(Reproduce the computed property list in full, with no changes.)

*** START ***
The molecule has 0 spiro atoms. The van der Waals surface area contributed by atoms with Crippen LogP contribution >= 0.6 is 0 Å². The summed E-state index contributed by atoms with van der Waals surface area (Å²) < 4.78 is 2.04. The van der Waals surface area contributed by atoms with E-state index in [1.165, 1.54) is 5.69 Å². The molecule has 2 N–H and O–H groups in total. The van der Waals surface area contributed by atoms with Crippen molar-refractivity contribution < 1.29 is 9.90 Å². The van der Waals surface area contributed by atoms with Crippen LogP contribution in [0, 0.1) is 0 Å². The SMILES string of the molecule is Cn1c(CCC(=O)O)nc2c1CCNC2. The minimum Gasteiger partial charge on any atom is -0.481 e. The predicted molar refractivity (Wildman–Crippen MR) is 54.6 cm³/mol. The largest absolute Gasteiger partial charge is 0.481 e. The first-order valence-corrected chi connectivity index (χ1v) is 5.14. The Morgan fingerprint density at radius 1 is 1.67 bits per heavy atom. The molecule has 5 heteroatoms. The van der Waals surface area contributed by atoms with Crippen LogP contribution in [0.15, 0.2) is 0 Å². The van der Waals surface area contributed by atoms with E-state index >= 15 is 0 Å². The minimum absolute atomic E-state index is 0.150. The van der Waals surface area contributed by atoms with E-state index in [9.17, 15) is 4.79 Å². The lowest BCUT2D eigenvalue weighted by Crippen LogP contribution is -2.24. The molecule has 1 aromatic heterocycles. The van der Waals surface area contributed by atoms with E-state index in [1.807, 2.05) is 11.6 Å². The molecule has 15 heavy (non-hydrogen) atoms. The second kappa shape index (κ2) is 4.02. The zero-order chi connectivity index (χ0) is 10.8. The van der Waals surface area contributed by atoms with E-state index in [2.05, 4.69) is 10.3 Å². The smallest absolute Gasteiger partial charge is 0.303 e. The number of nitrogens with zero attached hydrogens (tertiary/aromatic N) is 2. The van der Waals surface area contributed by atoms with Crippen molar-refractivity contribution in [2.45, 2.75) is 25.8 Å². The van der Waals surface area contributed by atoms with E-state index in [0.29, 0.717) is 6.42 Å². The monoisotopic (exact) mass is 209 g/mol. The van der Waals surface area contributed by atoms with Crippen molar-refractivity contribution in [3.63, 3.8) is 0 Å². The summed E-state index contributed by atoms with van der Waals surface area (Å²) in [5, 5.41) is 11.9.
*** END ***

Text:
The molecule has 0 spiro atoms. The van der Waals surface area contributed by atoms with Crippen LogP contribution >= 0.6 is 0 Å². The summed E-state index contributed by atoms with van der Waals surface area (Å²) < 4.78 is 2.04. The van der Waals surface area contributed by atoms with E-state index in [1.165, 1.54) is 5.69 Å². The molecule has 2 N–H and O–H groups in total. The van der Waals surface area contributed by atoms with Crippen molar-refractivity contribution < 1.29 is 9.90 Å². The van der Waals surface area contributed by atoms with Crippen LogP contribution in [0, 0.1) is 0 Å². The SMILES string of the molecule is Cn1c(CCC(=O)O)nc2c1CCNC2. The minimum Gasteiger partial charge on any atom is -0.481 e. The predicted molar refractivity (Wildman–Crippen MR) is 54.6 cm³/mol. The largest absolute Gasteiger partial charge is 0.481 e. The first-order valence-corrected chi connectivity index (χ1v) is 5.14. The Morgan fingerprint density at radius 1 is 1.67 bits per heavy atom. The molecule has 5 heteroatoms. The van der Waals surface area contributed by atoms with Crippen LogP contribution in [0.15, 0.2) is 0 Å². The van der Waals surface area contributed by atoms with E-state index >= 15 is 0 Å². The minimum absolute atomic E-state index is 0.150. The van der Waals surface area contributed by atoms with E-state index in [9.17, 15) is 4.79 Å². The lowest BCUT2D eigenvalue weighted by Crippen LogP contribution is -2.24. The molecule has 1 aromatic heterocycles. The van der Waals surface area contributed by atoms with E-state index in [1.807, 2.05) is 11.6 Å². The molecule has 15 heavy (non-hydrogen) atoms. The second kappa shape index (κ2) is 4.02. The zero-order chi connectivity index (χ0) is 10.8. The van der Waals surface area contributed by atoms with E-state index in [2.05, 4.69) is 10.3 Å². The smallest absolute Gasteiger partial charge is 0.303 e. The number of nitrogens with zero attached hydrogens (tertiary/aromatic N) is 2. The van der Waals surface area contributed by atoms with Crippen molar-refractivity contribution in [2.45, 2.75) is 25.8 Å². The van der Waals surface area contributed by atoms with E-state index in [0.29, 0.717) is 6.42 Å². The monoisotopic (exact) mass is 209 g/mol. The van der Waals surface area contributed by atoms with Crippen molar-refractivity contribution in [3.63, 3.8) is 0 Å². The summed E-state index contributed by atoms with van der Waals surface area (Å²) in [5, 5.41) is 11.9.